Some of you may wonder breastfeeding can be very easy for certain people, but there are still a small group of mommies think breastfeeding may not be a smooth process because you face some latching issue. One of the common problem is your baby is unable to latch well due to tongue-tie. I will be sharing an article about Tongue-Tie in Children, the causes and treatment.
What is tongue-tie in children?
Tongue-tie or Ankyloglossia is an issue with children that is already present from birth which can cause eating and speech problems. What happens is that the frenulum, or the small fold of tissue that runs in a thin line between the lips and gums, tends to be too short and tight at birth.
Usually, the frenulum is attached to the tip of the tongue instead of farther back, and when that happens, it is difficult for the tongue to move around normally. The child will have trouble sticking his tongue out and move it from side to side. There will also be difficulty in bending it to touch the upper teeth.
Categories of Tongue-tie in children
Tongue-tie or Ankyloglossia is divided into four categories:
- Class One or mild tongue-tie
- Class Two is moderate
- Class Three is a severe tie
- Class Four is when the tongue can’t move at all
Only a small number of infants are born with tongue-tie, and it affects more boys than girls.
Sometimes, it may not cause any problems at all. While others with the worst cases will require a simple surgical procedure.
Causes of Tongue-Tie in Children
Tongue-tie is caused when the frenulum doesn’t develop or form usually. There are no sure reasons what drives this, but sometimes, it runs in some families. Thus, your genes may play a role in why it happens.
Signs and Symptoms of Tongue-Tie in Children
How can you tell if your child has a tongue-tie? Here are the signs and symptoms to watch out for. He may have tongue-tie if your baby…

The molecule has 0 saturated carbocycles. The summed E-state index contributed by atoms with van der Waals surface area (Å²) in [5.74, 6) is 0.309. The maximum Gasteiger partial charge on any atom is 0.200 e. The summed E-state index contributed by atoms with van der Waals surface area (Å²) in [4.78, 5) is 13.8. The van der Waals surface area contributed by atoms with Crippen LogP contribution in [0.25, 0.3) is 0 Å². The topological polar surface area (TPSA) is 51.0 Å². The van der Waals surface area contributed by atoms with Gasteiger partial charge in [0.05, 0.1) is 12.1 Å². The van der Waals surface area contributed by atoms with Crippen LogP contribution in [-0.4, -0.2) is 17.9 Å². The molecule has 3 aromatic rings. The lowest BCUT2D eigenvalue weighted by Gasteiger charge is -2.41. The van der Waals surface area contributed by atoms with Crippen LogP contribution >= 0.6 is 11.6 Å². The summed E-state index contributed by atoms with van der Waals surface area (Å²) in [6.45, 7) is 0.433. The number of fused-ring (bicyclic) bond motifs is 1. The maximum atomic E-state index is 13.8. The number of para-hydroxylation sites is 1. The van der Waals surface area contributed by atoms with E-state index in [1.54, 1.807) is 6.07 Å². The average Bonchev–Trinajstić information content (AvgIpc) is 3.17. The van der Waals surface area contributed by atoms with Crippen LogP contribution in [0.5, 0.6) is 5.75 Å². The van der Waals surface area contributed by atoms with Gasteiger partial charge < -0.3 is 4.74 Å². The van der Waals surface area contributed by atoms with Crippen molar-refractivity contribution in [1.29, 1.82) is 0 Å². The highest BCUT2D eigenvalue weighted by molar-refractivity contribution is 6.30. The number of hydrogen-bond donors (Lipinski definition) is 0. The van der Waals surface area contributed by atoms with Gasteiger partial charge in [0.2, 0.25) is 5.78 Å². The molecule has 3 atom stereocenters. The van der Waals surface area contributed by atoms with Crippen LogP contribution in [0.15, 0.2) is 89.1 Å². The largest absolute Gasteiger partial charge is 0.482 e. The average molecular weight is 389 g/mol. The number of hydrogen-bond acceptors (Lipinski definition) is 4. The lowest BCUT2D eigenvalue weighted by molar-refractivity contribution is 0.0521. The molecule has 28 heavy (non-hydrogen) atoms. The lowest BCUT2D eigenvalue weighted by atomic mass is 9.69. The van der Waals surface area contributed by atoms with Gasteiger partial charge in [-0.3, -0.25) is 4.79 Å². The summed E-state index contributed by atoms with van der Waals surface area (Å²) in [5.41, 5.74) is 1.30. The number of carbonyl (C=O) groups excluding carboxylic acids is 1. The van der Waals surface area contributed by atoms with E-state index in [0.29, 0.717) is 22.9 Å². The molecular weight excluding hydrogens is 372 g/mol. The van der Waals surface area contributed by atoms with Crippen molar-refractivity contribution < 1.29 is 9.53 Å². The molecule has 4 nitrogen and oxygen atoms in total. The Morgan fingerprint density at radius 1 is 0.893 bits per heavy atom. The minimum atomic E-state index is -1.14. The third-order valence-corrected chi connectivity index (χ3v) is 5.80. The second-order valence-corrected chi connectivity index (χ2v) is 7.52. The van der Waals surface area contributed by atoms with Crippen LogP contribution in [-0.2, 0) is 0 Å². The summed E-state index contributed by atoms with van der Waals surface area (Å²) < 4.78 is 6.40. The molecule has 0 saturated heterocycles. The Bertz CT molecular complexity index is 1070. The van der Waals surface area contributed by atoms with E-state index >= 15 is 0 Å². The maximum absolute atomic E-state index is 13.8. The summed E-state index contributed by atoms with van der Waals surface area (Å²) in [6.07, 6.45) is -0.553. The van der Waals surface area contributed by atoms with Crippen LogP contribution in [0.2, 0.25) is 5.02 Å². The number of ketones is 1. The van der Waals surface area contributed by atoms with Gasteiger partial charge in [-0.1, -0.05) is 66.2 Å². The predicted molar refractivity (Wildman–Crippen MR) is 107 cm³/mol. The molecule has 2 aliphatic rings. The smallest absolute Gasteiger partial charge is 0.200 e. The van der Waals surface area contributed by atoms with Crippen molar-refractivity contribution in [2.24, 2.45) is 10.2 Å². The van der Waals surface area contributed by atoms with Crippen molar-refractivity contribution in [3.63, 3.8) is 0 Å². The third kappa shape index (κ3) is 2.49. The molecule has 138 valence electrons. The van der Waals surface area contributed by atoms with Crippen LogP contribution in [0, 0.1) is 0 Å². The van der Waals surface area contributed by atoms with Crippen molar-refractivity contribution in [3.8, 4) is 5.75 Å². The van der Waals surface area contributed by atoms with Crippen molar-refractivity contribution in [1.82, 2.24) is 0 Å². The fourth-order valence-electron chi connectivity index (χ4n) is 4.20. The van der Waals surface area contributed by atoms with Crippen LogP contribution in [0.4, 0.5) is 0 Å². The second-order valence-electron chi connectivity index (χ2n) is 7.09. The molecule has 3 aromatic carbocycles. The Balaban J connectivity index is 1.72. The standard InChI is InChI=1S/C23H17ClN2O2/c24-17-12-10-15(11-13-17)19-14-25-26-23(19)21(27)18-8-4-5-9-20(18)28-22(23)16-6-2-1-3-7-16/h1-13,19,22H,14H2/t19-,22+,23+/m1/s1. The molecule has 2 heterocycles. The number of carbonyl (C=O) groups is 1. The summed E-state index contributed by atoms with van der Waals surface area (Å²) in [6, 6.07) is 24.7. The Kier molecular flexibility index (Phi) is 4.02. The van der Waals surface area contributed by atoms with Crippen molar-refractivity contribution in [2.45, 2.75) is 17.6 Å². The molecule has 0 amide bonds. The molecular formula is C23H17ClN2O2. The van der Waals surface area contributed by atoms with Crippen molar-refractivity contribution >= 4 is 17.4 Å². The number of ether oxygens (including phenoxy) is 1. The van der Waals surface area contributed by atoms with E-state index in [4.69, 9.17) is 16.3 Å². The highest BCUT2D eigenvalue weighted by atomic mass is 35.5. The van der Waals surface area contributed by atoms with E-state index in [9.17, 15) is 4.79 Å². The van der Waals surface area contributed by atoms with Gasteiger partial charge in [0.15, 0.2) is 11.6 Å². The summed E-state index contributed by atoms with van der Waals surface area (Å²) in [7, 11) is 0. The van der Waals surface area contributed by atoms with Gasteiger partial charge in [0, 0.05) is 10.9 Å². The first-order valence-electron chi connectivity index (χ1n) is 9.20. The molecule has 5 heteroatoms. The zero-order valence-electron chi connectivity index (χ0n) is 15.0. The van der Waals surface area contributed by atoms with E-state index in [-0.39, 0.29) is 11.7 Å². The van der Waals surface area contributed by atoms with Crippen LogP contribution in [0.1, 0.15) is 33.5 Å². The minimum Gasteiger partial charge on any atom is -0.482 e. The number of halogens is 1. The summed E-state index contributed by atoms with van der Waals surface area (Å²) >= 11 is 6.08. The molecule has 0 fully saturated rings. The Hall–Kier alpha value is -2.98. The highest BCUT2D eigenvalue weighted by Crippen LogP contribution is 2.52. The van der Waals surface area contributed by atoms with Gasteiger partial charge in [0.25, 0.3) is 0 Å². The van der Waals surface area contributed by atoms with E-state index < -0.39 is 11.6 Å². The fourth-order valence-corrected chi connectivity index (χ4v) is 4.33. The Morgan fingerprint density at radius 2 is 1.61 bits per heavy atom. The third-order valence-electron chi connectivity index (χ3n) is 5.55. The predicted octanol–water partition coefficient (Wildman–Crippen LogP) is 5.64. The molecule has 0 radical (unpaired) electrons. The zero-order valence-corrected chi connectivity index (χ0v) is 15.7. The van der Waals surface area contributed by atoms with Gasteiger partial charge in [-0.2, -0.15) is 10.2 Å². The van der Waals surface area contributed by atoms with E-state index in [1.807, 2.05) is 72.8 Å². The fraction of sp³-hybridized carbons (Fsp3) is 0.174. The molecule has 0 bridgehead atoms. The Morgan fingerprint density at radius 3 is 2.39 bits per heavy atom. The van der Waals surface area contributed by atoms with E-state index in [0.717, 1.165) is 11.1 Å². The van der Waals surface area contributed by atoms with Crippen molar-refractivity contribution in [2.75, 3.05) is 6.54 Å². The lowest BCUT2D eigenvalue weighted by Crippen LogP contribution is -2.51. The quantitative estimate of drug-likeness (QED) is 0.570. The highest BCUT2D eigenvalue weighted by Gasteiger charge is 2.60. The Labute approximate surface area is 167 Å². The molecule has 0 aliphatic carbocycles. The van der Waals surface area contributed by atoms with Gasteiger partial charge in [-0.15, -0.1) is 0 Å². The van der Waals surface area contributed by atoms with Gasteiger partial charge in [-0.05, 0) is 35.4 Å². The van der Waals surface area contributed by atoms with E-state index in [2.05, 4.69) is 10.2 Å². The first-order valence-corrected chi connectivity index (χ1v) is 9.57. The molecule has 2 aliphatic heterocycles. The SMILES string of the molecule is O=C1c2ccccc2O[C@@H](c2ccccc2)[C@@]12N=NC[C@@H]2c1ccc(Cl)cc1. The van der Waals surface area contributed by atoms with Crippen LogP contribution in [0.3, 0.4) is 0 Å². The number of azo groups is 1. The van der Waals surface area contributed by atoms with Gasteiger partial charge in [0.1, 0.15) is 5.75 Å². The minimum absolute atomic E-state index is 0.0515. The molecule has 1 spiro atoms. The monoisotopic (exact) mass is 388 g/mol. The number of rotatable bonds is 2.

- Chews more than sucks
- Doesn’t gain sufficient weight
- Takes a long time to feed with a short break, and then feed again for another long stretch as if he is hungry all the time
- Is always fussy when trying to feed
- Makes a clicking sound while feeding
- Can’t latch well
Aside from your baby’s symptoms, you will also have the following symptoms as the mother who is breastfeeding. Your baby is suffering from tongue-tie if you:
- Are experiencing pain during breastfeeding
- Have sore nipples
- Have low milk supply
- Are having an infection of the breast
Keep in mind that these breastfeeding issues may not only cause tongue-tie, so make sure to check with your doctor.
The most obvious signs that your child has tongue-tie are the following:
- The tongue can’t move far from side to side
- The tongue can’t reach the upper gums or the mouth roof
- The tongue can’t stick out past the gums
- The tongue has a V-shape or heart shape when it is sticking out
When to See a Doctor?
If your child is having difficulties breastfeeding and having trouble making sounds, then it is best to contact a healthcare provider. Get the most out of your visit by educating yourself first-hand with the possibilities. Know the reason for the visit first and identify what you want to happen.
During the visit, remember to write down the name of the diagnosis and the list of medicines, recommended treatments, and tests. Ask if there are any side effects of the prescribed medicine and other ways to treat it.
How to Treat Tongue-Tie in Children
There are two treatment options for tongue-tie for you to choose from.
This is a basic procedure that can happen in a doctor’s office without the need for taking numbing drugs. All the doctor needs to do is get a pair of scissors and clips the frenulum. It doesn’t have many nerves or blood vessels, so it will not be a painful process. There might be blood, but it’s just a drop or two that your baby can breastfeed right after the procedure.
Frenuloplasty of tongue
If the frenulum turns out to be too thick, your pediatrician may choose this option where your child will be given drugs so they can sleep through the procedure. Special tools will be needed to cut the frenulum, followed by a few stitches that will eventually dissolve on their own. Some hospitals may use laser where your baby will not need stitches.
Speak with your doctor and seek their best recommendation in your child’s situation. Remember that there are also treatment risks for tongue-tie even though both treatments mentioned above are usually successful. However, it is also good to keep in mind that any medical procedure includes a risk of bleeding, damage to the tongue, and infection.
Complications in Having Tongue-Tie
Not all doctors believe that tongue-tie needs to be treated. Some would suggest treating it right away, while others prefer to wait. However, without fixing it right away will lead to other problems such as gagging or choking on food, tooth decay, swollen and irritated gums, hard time with licking ice cream, and troubles pronouncing the letters d, l, n, r, s, t, th, and z. In the long run, it will affect your child’s oral development, the way he eats, talk and swallow.
Even if tongue-tie in children is not treated, there are chances that it will not affect the child as he gets older. As the mouth develops, any tightness can be resolved naturally.
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